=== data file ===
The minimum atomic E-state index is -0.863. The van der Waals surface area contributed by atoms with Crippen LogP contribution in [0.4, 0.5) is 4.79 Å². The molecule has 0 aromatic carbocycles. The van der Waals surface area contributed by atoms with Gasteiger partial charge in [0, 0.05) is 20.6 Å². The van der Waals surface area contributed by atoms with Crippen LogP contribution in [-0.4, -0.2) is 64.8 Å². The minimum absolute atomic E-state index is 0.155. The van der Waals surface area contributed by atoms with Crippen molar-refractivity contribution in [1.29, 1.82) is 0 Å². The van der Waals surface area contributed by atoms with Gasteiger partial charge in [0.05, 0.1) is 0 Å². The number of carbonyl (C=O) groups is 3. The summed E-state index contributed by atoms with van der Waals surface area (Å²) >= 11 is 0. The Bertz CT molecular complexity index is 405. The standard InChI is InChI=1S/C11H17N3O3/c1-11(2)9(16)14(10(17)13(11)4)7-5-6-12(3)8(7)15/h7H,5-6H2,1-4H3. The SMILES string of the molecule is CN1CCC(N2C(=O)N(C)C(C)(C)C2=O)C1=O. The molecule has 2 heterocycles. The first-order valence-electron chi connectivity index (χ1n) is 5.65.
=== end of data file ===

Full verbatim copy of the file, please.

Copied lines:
The minimum atomic E-state index is -0.863. The van der Waals surface area contributed by atoms with Crippen LogP contribution in [0.4, 0.5) is 4.79 Å². The molecule has 0 aromatic carbocycles. The van der Waals surface area contributed by atoms with Gasteiger partial charge in [0, 0.05) is 20.6 Å². The van der Waals surface area contributed by atoms with Crippen LogP contribution in [-0.4, -0.2) is 64.8 Å². The minimum absolute atomic E-state index is 0.155. The van der Waals surface area contributed by atoms with Crippen molar-refractivity contribution in [1.29, 1.82) is 0 Å². The van der Waals surface area contributed by atoms with Gasteiger partial charge in [0.05, 0.1) is 0 Å². The number of carbonyl (C=O) groups is 3. The summed E-state index contributed by atoms with van der Waals surface area (Å²) >= 11 is 0. The Bertz CT molecular complexity index is 405. The standard InChI is InChI=1S/C11H17N3O3/c1-11(2)9(16)14(10(17)13(11)4)7-5-6-12(3)8(7)15/h7H,5-6H2,1-4H3. The SMILES string of the molecule is CN1CCC(N2C(=O)N(C)C(C)(C)C2=O)C1=O. The molecule has 2 heterocycles. The first-order valence-electron chi connectivity index (χ1n) is 5.65.